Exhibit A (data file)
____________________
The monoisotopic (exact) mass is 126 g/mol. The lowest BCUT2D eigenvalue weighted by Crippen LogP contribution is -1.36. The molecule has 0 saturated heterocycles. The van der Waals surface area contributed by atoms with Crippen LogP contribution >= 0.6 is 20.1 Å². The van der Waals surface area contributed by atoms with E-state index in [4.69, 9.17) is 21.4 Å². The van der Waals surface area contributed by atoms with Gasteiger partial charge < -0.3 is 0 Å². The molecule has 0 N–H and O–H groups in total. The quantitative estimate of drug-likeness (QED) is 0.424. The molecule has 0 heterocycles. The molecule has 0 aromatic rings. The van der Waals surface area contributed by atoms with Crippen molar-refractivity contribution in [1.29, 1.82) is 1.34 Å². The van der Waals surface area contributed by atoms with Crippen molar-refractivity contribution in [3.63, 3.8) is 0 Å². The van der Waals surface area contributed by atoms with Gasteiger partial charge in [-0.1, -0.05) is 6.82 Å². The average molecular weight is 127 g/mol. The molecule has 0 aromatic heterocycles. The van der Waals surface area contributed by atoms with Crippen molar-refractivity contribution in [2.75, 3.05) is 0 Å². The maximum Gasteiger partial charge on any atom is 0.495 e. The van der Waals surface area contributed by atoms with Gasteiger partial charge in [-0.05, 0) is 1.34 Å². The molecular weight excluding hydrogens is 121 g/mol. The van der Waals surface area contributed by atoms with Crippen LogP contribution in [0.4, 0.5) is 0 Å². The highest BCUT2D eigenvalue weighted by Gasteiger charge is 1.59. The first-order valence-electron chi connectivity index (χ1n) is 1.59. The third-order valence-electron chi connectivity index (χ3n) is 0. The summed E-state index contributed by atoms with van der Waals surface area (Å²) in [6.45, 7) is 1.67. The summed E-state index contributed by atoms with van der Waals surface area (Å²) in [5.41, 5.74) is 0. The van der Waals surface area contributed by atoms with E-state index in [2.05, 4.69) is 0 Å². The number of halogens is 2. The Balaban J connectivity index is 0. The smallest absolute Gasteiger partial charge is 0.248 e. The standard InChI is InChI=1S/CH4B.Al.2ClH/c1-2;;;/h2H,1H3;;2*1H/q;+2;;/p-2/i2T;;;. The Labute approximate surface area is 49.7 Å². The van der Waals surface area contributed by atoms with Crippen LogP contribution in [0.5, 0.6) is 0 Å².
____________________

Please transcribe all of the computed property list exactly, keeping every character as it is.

The monoisotopic (exact) mass is 126 g/mol. The lowest BCUT2D eigenvalue weighted by Crippen LogP contribution is -1.36. The molecule has 0 saturated heterocycles. The van der Waals surface area contributed by atoms with Crippen LogP contribution >= 0.6 is 20.1 Å². The van der Waals surface area contributed by atoms with E-state index in [4.69, 9.17) is 21.4 Å². The van der Waals surface area contributed by atoms with Gasteiger partial charge < -0.3 is 0 Å². The molecule has 0 N–H and O–H groups in total. The quantitative estimate of drug-likeness (QED) is 0.424. The molecule has 0 heterocycles. The molecule has 0 aromatic rings. The van der Waals surface area contributed by atoms with Crippen molar-refractivity contribution in [1.29, 1.82) is 1.34 Å². The van der Waals surface area contributed by atoms with Crippen molar-refractivity contribution in [3.63, 3.8) is 0 Å². The van der Waals surface area contributed by atoms with Gasteiger partial charge in [-0.1, -0.05) is 6.82 Å². The average molecular weight is 127 g/mol. The molecule has 0 aromatic heterocycles. The van der Waals surface area contributed by atoms with Crippen molar-refractivity contribution in [2.75, 3.05) is 0 Å². The maximum Gasteiger partial charge on any atom is 0.495 e. The van der Waals surface area contributed by atoms with Gasteiger partial charge in [-0.05, 0) is 1.34 Å². The molecular weight excluding hydrogens is 121 g/mol. The van der Waals surface area contributed by atoms with Crippen LogP contribution in [0.4, 0.5) is 0 Å². The highest BCUT2D eigenvalue weighted by Gasteiger charge is 1.59. The first-order valence-electron chi connectivity index (χ1n) is 1.59. The third-order valence-electron chi connectivity index (χ3n) is 0. The summed E-state index contributed by atoms with van der Waals surface area (Å²) in [6.45, 7) is 1.67. The summed E-state index contributed by atoms with van der Waals surface area (Å²) in [5.41, 5.74) is 0. The van der Waals surface area contributed by atoms with E-state index in [2.05, 4.69) is 0 Å². The number of halogens is 2. The Balaban J connectivity index is 0. The smallest absolute Gasteiger partial charge is 0.248 e. The standard InChI is InChI=1S/CH4B.Al.2ClH/c1-2;;;/h2H,1H3;;2*1H/q;+2;;/p-2/i2T;;;. The Labute approximate surface area is 49.7 Å². The van der Waals surface area contributed by atoms with Crippen LogP contribution in [0.5, 0.6) is 0 Å².